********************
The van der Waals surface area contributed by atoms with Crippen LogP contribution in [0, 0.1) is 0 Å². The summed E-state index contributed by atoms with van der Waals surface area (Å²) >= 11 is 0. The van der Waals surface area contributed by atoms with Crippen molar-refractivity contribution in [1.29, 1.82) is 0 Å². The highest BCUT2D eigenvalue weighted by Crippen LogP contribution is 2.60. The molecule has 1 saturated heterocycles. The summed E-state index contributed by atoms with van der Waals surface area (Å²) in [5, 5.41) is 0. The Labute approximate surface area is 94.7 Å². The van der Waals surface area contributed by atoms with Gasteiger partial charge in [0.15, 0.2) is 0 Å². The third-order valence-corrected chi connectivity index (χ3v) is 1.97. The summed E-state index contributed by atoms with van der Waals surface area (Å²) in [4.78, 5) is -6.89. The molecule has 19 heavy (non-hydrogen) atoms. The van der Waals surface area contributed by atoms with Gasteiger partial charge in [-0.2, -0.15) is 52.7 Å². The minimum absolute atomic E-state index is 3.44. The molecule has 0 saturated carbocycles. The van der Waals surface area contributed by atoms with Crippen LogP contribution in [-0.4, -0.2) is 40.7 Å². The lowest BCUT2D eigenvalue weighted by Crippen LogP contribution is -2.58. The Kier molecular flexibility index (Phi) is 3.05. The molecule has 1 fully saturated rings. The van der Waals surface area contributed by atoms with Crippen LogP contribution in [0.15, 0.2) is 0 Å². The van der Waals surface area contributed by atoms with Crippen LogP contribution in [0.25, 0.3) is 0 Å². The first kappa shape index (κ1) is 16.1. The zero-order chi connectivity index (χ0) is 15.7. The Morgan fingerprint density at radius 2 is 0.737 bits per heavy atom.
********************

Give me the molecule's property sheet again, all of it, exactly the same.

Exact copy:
The van der Waals surface area contributed by atoms with Crippen LogP contribution in [0, 0.1) is 0 Å². The summed E-state index contributed by atoms with van der Waals surface area (Å²) >= 11 is 0. The van der Waals surface area contributed by atoms with Crippen molar-refractivity contribution in [1.29, 1.82) is 0 Å². The highest BCUT2D eigenvalue weighted by Crippen LogP contribution is 2.60. The molecule has 1 saturated heterocycles. The summed E-state index contributed by atoms with van der Waals surface area (Å²) in [5, 5.41) is 0. The Labute approximate surface area is 94.7 Å². The van der Waals surface area contributed by atoms with Gasteiger partial charge in [0.15, 0.2) is 0 Å². The third-order valence-corrected chi connectivity index (χ3v) is 1.97. The summed E-state index contributed by atoms with van der Waals surface area (Å²) in [4.78, 5) is -6.89. The molecule has 19 heavy (non-hydrogen) atoms. The van der Waals surface area contributed by atoms with Gasteiger partial charge in [-0.2, -0.15) is 52.7 Å². The minimum absolute atomic E-state index is 3.44. The molecule has 0 saturated carbocycles. The van der Waals surface area contributed by atoms with Crippen LogP contribution in [-0.4, -0.2) is 40.7 Å². The lowest BCUT2D eigenvalue weighted by Crippen LogP contribution is -2.58. The Kier molecular flexibility index (Phi) is 3.05. The molecule has 1 fully saturated rings. The van der Waals surface area contributed by atoms with Crippen LogP contribution in [0.15, 0.2) is 0 Å². The van der Waals surface area contributed by atoms with Crippen LogP contribution in [0.25, 0.3) is 0 Å². The first kappa shape index (κ1) is 16.1. The zero-order chi connectivity index (χ0) is 15.7. The Morgan fingerprint density at radius 2 is 0.737 bits per heavy atom.